Close-fitting drawers are synonymous with mid-eighteenth-century cabinetmaking and antiques dealers – extolling the cabinetmakers’ abilities – love nothing more than demonstrating to prospective customers, the ease with which a mahogany drawer can be pushed back in with just one finger – something that’s not always so easily accomplished with chests made a decade or two earlier.
Fig. 10. Mahogany chest with deal side-to-side bottom boards, circa 1775.
Cabinetmakers understood how exposed end-grain absorbed moisture in the more humid part of the year and, conversely, released it in the drier months. With the pursuit of ever finer tolerances, the exposed drawer front end-grain of an otherwise smooth-running drawer could, in winter, absorb enough moisture to expand in height, causing the ends to foul the carcase, or even become stuck (figure 11).
Of course the opposite can occur where case furniture, made in damper conditions, can sometimes be seen to have dried out somewhat: The ends of the drawer fronts in particular have often relinquished some of their moisture and taken on a ‘frown’ (figures 12 & 13).
With late seventeenth-century case furniture, the ratio of drawer front end-grain to drawer side dovetails was often about equal, exposing a considerable proportion of the end-grain to moisture (figures 3 & 14).
Fig. 14. Walnut-veneered deal drawer front with large exposed end-grain lands, circa 1695.
The solution to reducing problematic seasonal expansion and contraction was simply to minimise the amount of exposed end-grain at the ends of the drawer fronts, thereby restricting their ability to absorb moisture (figures 15 & 16).
The introduction of cockbeading (circa 1725) around the peripheries of drawer fronts covered the ‘lap’, further diminishing the amount of exposed end-grain (figures 17 & 18).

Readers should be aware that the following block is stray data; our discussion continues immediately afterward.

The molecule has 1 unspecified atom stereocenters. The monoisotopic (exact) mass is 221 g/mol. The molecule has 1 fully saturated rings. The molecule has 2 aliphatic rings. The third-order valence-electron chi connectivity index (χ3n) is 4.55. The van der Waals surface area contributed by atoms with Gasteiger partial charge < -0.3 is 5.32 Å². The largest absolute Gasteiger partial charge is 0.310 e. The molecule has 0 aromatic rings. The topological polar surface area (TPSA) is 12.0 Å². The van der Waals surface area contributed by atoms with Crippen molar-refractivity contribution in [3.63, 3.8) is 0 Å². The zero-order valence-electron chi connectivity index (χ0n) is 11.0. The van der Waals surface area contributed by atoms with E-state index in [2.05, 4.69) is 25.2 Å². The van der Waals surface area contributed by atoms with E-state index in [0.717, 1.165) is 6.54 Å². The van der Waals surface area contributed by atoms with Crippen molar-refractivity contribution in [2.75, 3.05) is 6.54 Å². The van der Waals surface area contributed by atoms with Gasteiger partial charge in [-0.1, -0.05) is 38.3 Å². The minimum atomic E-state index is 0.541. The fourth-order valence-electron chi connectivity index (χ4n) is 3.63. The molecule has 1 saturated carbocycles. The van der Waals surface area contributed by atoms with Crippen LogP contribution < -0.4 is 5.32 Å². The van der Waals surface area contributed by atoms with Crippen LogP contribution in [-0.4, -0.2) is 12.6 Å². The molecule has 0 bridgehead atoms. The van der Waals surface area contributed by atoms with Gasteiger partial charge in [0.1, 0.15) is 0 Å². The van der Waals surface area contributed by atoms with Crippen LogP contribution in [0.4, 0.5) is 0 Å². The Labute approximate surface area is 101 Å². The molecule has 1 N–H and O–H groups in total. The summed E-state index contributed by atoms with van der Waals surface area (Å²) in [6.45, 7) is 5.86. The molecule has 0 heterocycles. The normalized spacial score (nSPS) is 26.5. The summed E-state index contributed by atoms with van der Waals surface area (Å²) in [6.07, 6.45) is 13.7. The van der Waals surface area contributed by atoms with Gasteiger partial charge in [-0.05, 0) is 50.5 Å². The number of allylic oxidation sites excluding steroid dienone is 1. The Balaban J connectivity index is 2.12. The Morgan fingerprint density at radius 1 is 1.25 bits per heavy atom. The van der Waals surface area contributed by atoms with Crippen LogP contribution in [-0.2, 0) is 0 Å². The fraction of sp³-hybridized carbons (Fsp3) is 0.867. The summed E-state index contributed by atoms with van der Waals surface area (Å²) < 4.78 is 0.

Note the side cockbeads do not cover the entire dovetail joinery, as to do so, would reduce the thickness of the already thin drawer sides at a crucial juncture.
By comparison, at the backs of drawers, coarser through-dovetails were generally employed from their inception in the late seventeenth-century and throughout the eighteenth-century. Drawer sides were set between 1/16″ and 1/8″ (1.6mm and 3.2mm) below the tops of the drawer fronts, so any seasonal expansion (in height) of the drawer sides would be of no consequence (figures 3, 6, 8 & 18). (Drawer backs were made somewhat lower again than the sides so they wouldn’t ‘chatter’ on their superjacent dustboards when the drawers were withdrawn.)
It is monotonously opined that the appearance of these drawer front dovetails with ever narrower lands between the sockets is to be preferred over more coarsely configured examples and that their execution is a mark of superior eighteenth-century craftsmanship attained by a coterie of London cabinetmakers.
They are certainly indicative of their creator being a cabinetmaker of some merit (though once sawing dovetails has been mastered, their spacing presents little challenge); however, the notion completely ignores their true objective. Were these carefully considered dovetails created purely for their appearance, how can one explain overshot saw cuts (and figure 17 above) on a large percentage of fine eighteenth-century furniture?
The cognizance and practice of this refinement in dovetailing was widespread (due in part to the long established tradition of journeymen cabinetmakers), not only in the capitals of England, Ireland and Scotland, but in major provincial centres too, where many exceptional cabinetmakers plied their trade.